• Northern Territory – Returned to classrooms on April 20.
  • ACT – Plan to return during term 2. Primary school children, and year 7 and 12 students will return first.

Plans to lift restrictions

NSW

From 15 May

  • Home gatherings limited to a maximum of five visitors from separate households.
  • Gathering limit increased to 10 people for outdoor activities.
  • Weddings limited to 10 guests.
  • Funerals allowed 20 people indoors and 30 people outdoors.
  • Religious gatherings limited to 10 people.

From 1 June

  • Intra-state travel restrictions are completely lifted.
  • Museums, art galleries and libraries can reopen.
  • Pubs, clubs and cafes can have 20 patrons.

Victoria

From 13 May

  • Home gatherings limited to a maximum of five visitors from separate households.
  • Gathering limit increased to 10 people for outdoor activities, and religious gatherings.
  • Weddings will be limited to 10 people plus the couple and celebrant.
  • Funerals allowed 20 people indoors and 30 people outdoors.
  • Food and drink businesses remain limited to takeaway and home delivery.

From 1 June

  • Cafes, restaurants, and pubs will be allowed to serve 20 people per enclosed area.

From 22 June

  • The restrictions on cafes, restaurants, and pubs may be raised to 50 people.

From mid July

  • The restriction on cafes, restaurants, and pubs may be raised to 100 people.

Queensland

From 15 May

  • Home gatherings limited to a maximum of five visitors from separate households.
  • Gatherings allowed for up to 10 people for most outdoor non-contact activities, libraries, weddings, religious services.
  • Funerals up to 20 people indoors or 30 people outdoors.
  • Recreational travel allowed within 150km of home in metro areas. Travel up to 500km from home is permitted in regional areas, and travellers can stay in a location (accommodation, family or friend) overnight.
  • 10 person maximum for dining in at restaurants, cafes, pubs, licensed clubs, RSLs and hotels. 20 person limit for licensed venues in regional areas.

From 12 June

  • Gatherings of up to 20 people.
  • Funerals allowed up to 50 people.
  • Recreational travel limit raised to 250km. Camping and accommodation restrictions lifted, including caravan parks.

From 10 July

  • Gatherings of up to 100 people.

South Australia

From 11 May

  • Gathering limit increased to 10 people.
  • Funerals allowed up to 20 people indoors and 30 people outdoors.

From 22 May

  • Restaurants and cafes will be able to seat 20 patrons, half inside and half outside, and serve alcohol.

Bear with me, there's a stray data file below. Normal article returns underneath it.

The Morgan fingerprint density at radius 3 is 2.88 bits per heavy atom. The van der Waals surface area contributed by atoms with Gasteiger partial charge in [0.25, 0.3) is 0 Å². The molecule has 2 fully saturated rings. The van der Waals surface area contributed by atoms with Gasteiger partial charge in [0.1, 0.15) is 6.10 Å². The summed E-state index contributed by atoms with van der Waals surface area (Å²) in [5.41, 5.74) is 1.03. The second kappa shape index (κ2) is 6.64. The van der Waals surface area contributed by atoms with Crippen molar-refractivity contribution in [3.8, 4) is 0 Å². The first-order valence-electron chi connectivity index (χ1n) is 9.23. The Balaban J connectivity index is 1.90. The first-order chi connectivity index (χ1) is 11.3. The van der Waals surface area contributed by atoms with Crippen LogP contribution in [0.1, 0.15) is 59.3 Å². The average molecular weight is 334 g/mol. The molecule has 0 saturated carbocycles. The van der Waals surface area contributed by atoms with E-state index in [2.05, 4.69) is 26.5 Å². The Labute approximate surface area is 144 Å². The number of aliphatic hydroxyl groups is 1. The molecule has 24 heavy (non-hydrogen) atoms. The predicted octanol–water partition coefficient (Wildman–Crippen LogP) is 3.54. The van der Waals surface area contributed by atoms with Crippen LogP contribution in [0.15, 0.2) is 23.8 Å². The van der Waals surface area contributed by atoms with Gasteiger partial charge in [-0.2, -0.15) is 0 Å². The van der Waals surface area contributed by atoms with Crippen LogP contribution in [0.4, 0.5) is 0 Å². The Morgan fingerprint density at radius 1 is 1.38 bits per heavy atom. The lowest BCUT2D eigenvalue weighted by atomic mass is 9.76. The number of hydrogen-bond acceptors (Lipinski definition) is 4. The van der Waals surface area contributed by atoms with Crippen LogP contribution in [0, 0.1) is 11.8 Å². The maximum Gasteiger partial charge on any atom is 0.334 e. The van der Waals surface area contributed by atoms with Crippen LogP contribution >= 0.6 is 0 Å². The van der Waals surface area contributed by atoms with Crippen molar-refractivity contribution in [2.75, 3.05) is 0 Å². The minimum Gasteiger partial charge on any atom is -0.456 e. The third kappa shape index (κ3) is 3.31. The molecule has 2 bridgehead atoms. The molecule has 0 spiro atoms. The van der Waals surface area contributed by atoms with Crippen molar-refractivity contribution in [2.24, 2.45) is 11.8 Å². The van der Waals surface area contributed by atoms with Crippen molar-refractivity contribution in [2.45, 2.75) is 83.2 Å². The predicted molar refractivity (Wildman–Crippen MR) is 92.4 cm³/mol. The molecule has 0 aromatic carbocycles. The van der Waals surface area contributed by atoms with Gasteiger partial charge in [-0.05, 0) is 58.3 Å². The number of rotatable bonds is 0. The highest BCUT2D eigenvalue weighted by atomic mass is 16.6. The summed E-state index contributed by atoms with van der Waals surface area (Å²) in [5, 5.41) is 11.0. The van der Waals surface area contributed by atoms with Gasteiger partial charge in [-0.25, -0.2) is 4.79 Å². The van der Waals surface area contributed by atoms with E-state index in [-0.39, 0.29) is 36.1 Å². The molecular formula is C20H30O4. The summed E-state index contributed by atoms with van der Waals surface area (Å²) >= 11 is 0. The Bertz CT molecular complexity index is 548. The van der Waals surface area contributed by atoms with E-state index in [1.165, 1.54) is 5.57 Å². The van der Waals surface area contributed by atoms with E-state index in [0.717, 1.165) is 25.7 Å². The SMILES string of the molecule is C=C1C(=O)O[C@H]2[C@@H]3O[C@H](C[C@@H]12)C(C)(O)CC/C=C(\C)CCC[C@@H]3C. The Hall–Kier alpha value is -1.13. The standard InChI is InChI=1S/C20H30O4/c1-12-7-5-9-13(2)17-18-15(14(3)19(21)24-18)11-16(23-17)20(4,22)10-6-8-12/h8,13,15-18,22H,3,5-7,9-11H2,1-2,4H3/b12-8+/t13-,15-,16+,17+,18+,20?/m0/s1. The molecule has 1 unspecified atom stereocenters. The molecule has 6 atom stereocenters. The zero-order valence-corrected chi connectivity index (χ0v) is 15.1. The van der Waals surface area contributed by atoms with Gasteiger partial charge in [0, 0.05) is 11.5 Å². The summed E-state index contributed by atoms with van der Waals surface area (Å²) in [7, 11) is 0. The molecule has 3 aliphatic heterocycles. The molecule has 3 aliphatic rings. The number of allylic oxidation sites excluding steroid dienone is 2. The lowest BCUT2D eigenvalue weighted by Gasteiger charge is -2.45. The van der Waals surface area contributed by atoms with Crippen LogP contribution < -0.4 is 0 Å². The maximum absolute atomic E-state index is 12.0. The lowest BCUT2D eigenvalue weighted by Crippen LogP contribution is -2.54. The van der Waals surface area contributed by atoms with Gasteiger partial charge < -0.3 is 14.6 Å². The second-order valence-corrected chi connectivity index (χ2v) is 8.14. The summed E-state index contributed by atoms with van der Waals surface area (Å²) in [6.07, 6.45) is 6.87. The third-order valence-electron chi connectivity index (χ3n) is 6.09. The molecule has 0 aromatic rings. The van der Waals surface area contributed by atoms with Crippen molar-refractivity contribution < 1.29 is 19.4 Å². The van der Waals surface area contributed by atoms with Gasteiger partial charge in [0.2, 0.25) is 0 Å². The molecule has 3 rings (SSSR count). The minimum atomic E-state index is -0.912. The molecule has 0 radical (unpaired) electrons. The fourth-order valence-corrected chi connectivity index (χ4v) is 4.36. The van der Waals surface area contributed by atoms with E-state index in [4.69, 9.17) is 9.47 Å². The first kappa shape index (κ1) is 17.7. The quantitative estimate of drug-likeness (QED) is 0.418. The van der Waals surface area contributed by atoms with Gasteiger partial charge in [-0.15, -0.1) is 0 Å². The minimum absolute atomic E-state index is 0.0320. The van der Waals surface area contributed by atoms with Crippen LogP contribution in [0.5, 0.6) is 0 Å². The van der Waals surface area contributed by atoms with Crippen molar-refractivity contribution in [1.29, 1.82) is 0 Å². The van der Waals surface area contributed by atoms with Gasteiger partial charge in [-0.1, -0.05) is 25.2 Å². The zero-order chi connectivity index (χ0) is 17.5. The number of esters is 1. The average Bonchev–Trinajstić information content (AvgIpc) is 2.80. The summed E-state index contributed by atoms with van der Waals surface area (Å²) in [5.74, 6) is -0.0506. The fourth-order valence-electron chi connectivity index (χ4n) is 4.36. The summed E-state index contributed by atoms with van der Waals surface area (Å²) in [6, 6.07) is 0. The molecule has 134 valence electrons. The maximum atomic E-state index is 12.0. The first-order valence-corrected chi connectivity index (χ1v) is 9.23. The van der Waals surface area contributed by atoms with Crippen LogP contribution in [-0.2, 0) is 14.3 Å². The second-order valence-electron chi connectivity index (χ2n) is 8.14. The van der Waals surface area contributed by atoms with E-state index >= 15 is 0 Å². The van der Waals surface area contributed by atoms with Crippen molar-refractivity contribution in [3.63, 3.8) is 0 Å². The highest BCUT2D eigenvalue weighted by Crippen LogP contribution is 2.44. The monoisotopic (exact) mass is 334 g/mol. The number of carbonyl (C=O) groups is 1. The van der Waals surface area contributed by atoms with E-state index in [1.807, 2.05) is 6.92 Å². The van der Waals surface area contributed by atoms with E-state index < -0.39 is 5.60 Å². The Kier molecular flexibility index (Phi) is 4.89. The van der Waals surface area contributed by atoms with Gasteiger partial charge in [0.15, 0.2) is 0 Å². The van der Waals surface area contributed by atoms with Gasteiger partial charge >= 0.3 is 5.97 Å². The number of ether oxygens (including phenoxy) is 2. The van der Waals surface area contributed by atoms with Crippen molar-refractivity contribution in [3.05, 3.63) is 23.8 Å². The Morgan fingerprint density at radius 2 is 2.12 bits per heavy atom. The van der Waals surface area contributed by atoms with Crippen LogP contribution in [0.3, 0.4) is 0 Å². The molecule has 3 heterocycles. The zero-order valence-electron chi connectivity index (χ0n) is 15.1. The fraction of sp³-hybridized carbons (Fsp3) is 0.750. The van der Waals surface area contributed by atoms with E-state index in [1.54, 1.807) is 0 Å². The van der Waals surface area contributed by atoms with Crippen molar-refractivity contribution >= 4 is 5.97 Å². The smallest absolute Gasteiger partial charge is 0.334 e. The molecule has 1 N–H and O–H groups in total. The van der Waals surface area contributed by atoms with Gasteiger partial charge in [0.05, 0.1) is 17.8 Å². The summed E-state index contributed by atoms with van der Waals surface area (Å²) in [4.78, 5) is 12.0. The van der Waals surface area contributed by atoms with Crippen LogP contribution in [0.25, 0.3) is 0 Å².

From 5 June

  • Pubs and clubs can reopen.

Western Australia

From 18 May

  • Public gathering limit increased to 20 people.
  • Weddings and funerals allowed up to 20 people indoors and 30 people outdoors.
  • Some regional travel bans remain in place.

Stage 3

  • Due to begin around four weeks after stage 2.

Tasmania

From 18 May

  • Gatherings increased to 10 people.
  • Households capped at 5 visitors.
  • 30 people allowed at outdoor funerals. Funerals increased to a 20 person limit on 11 May.

From 15 June

  • Gatherings increased to a 20 person limit.
  • Review of household visitor restrictions.
  • Funeral limit lifted to 50 people.

From 13 June

  • Gatherings maximum limit will be lifted to between 50 and 100 people.
  • Aged care homes will be allowed five visitors and multiple visits.

Northern Territory

From 1 May

  • Restrictions lifted on a host of indoor and outdoor recreational activities.

From 15 May

  • More restrictions lifted on businesses, including food services, gyms, and public libraries.

From 5 June

  • Further easing of restrictions due.

ACT

From 9 May

  • Gathering limit lifted to a maximum of 10 people for both indoor and outdoor gatherings. Includes religious ceremonies, outdoor boot camps, and real estate open houses and auctions.
  • Home gatherings are limited to 10 people with the exception of where two households coming together is more than 10 people.
  • Weddings allowed 10 guests.
  • Funerals allowed 20 people indoors and 30 people outdoors.

For media and comment: Evan Mulholland, Director of Communications, on 0405 140 780, or at [email protected]